Is the Philippines Market Going to Make It? Delay of Tax May Not Sway Operators

Published January 23, 2021 by Lee R

Is the Philippines Market Going to Make It? Delay of Tax May Not Sway Operators

Delaying an unsightly new tax sheds light on the greater problems in the Philippines market.

A new tax break provides an incentive to stay in the Philippines, but does not erase the shadow of doubt over the Philippines market.

The Argument Against

A stringent franchise tax was delayed by the Philippines Supreme Court by a 13-1 vote in favor of petitioning industry representatives who argued the tax patently violated “substantive due process and equal protection of the law” for both local operators and foreign organisations further subject to the provisions.


Leading the petitioners were representatives from Oriental Game; Golden Dragon Empire; and Riesling Capital.

The Pain of the Tax

The original levy of 5% on gross bets was seen as the final nail in the coffin for POGO operators sinking under the oppressive weight of pandemic-based business shutdowns.

Leaving the Fold

The government had sought out the tax as part of a push to double gambling revenues as an economic recovery solution—with the local industry in urgent need of one in light of only 35 out of 61 local operator POGOs resuming operations.

Drop in the Bucket

The temporary delay on the tax levy minimizes the comfort zone. Pundits remain concerned that the stay of execution will keep current POGO operators in, but will not encourage any more returns or new entries.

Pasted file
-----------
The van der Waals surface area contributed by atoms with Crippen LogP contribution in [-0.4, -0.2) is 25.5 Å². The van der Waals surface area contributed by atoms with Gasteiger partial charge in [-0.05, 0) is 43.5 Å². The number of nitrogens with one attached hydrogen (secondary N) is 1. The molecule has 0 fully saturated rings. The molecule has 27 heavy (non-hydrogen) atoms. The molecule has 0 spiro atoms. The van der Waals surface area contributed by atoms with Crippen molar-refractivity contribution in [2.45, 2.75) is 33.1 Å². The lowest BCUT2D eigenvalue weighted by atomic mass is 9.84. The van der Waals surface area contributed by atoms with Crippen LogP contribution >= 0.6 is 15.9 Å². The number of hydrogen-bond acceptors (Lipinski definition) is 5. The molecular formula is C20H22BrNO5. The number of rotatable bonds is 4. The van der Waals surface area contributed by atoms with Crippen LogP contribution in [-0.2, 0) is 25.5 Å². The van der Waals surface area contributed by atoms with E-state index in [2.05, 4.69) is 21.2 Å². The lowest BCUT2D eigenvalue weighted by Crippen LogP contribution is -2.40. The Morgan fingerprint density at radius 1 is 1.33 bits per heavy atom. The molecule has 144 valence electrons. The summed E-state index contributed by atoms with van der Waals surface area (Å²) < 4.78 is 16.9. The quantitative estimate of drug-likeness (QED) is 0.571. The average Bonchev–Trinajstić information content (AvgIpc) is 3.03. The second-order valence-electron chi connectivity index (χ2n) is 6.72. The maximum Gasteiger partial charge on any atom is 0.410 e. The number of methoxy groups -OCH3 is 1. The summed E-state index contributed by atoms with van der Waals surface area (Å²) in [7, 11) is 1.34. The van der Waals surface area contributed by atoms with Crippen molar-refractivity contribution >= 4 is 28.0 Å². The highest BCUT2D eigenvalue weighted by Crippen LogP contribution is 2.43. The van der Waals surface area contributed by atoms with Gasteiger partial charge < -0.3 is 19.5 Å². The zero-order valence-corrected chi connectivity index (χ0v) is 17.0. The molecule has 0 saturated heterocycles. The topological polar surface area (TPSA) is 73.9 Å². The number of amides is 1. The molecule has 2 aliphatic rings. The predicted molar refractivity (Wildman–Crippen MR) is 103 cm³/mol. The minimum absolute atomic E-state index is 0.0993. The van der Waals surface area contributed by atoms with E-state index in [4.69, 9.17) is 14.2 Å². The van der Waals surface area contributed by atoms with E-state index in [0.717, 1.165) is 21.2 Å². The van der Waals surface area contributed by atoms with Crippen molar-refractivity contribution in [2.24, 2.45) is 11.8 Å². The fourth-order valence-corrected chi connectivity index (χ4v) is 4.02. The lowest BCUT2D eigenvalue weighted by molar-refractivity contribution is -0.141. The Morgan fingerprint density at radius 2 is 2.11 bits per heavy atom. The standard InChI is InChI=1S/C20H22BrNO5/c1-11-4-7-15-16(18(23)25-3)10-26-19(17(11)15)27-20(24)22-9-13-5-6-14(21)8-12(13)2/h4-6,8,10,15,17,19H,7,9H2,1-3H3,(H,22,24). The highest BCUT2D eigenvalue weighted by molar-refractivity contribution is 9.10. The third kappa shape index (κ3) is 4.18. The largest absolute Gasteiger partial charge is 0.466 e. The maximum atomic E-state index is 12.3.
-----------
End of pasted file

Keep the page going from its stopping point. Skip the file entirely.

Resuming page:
Expert Concerns

Leading operator Cherry Interactive representative Danny Too sees the vote as the Philippine government's acknowledgment of “the 5 percent turnover tax is a suicidal move, akin to killing the golden goose.”

Too further expresses his concern that the move is far too little too late, and the landscape has already driven away the economically vital Chinese operators to focus on different markets elsewhere.

The Problem with the Tax

The main problem from an industry standpoint is the tax was imposed on gross bets, rather than revenue, which makes it almost impossible to turn a profit.


Even with PAGCOR chair Andrea Domingo providing data indicating the sector is recovering, the hint alone of a gross profit tax is likely to drastically reduce the appeal if not the yield of the once thriving Philippines market.

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